Before Jeroboam died, he had a son who became ill. Commendably, Jeroboam was confident that the prophet Abijah could give him a word concerning his boy. But, for some reason, perhaps because of his guilty conscience due to his idolatry, Jeroboam felt like he couldn't let Abijah know that he was the one looking for a revelation. So, he sent his wife to inquire and had her in disguise to hide her identity from Abijah. It was a senseless strategy. God warned the old blind prophet concerning who was coming to see him.
Monday, March 27, 2017
Monday - I Kings 14 - The End of the 'Boam Boys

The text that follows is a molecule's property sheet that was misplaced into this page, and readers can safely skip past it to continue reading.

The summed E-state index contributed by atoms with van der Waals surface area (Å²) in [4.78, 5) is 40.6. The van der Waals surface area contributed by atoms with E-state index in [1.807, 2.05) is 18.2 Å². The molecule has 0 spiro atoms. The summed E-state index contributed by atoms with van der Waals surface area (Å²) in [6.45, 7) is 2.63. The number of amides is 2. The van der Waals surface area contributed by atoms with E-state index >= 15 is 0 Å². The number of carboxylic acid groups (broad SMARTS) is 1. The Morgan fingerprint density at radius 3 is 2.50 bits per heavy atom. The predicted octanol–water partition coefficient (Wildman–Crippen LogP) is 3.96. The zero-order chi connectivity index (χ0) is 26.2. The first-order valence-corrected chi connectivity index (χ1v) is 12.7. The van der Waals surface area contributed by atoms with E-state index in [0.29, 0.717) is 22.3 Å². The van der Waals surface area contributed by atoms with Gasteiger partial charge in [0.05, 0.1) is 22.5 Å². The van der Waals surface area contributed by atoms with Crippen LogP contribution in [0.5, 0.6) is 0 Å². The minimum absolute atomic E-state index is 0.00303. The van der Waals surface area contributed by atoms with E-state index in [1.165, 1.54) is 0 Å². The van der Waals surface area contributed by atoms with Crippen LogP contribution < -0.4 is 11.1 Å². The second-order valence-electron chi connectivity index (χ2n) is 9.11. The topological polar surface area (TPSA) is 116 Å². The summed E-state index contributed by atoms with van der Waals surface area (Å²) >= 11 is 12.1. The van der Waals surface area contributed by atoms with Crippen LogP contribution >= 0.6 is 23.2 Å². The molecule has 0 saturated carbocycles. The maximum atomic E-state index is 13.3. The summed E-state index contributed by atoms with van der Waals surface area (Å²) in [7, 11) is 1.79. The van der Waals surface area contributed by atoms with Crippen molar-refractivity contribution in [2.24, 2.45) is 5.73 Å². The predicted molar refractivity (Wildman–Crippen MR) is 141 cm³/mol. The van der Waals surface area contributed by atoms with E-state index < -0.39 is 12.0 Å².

This chapter commences a repetitive pattern in Kings and Chronicles: the relatively quick cycle of life and death in the succession of the kings of Israel and Judah. After 22 years, Jeroboam (in the north) was replaced by his son, Nadab. Somewhat simultaneously, after 17 years, Rehoboam (in the south) was replaced by his son, Abijah. He might have ruled longer were it not for the blight of open homosexuality in Judah (I Kings 14:24). Incidentally, the wickedness of Rehoboam's nation caused God to allow Egyptians to come into the temple to take much of the wealth which had been carefully accumulated by Solomon.